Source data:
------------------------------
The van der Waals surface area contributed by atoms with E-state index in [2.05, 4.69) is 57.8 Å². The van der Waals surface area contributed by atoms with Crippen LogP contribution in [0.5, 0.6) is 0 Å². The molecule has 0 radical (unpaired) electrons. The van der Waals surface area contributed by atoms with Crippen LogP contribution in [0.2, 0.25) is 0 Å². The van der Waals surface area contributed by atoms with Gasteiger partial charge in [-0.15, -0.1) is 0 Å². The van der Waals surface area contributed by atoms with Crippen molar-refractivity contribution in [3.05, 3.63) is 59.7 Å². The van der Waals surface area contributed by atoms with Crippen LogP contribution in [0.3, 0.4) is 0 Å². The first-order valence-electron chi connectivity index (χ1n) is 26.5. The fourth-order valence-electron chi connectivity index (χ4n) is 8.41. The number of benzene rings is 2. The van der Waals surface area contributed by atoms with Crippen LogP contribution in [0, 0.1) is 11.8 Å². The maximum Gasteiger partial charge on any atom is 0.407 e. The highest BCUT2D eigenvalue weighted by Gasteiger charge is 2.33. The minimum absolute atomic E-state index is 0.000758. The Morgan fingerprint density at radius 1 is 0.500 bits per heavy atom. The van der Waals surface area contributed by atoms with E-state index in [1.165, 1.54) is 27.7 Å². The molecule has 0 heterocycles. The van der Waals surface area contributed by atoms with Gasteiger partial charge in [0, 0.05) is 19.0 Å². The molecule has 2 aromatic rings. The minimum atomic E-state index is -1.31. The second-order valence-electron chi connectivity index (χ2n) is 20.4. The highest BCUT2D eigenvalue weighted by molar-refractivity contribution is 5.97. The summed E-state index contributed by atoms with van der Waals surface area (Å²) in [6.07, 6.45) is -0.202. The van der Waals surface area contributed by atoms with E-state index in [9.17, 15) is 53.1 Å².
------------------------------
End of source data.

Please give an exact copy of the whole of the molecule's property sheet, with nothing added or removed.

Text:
The van der Waals surface area contributed by atoms with E-state index in [2.05, 4.69) is 57.8 Å². The van der Waals surface area contributed by atoms with Crippen LogP contribution in [0.5, 0.6) is 0 Å². The molecule has 0 radical (unpaired) electrons. The van der Waals surface area contributed by atoms with Crippen LogP contribution in [0.2, 0.25) is 0 Å². The van der Waals surface area contributed by atoms with Gasteiger partial charge in [-0.15, -0.1) is 0 Å². The van der Waals surface area contributed by atoms with Crippen molar-refractivity contribution in [3.05, 3.63) is 59.7 Å². The van der Waals surface area contributed by atoms with Crippen LogP contribution in [0.3, 0.4) is 0 Å². The first-order valence-electron chi connectivity index (χ1n) is 26.5. The fourth-order valence-electron chi connectivity index (χ4n) is 8.41. The number of benzene rings is 2. The van der Waals surface area contributed by atoms with Crippen LogP contribution in [0, 0.1) is 11.8 Å². The maximum Gasteiger partial charge on any atom is 0.407 e. The highest BCUT2D eigenvalue weighted by Gasteiger charge is 2.33. The minimum absolute atomic E-state index is 0.000758. The Morgan fingerprint density at radius 1 is 0.500 bits per heavy atom. The van der Waals surface area contributed by atoms with E-state index in [1.165, 1.54) is 27.7 Å². The molecule has 0 heterocycles. The van der Waals surface area contributed by atoms with Gasteiger partial charge in [0, 0.05) is 19.0 Å². The molecule has 2 aromatic rings. The minimum atomic E-state index is -1.31. The second-order valence-electron chi connectivity index (χ2n) is 20.4. The highest BCUT2D eigenvalue weighted by molar-refractivity contribution is 5.97. The summed E-state index contributed by atoms with van der Waals surface area (Å²) in [6.07, 6.45) is -0.202. The van der Waals surface area contributed by atoms with E-state index in [9.17, 15) is 53.1 Å².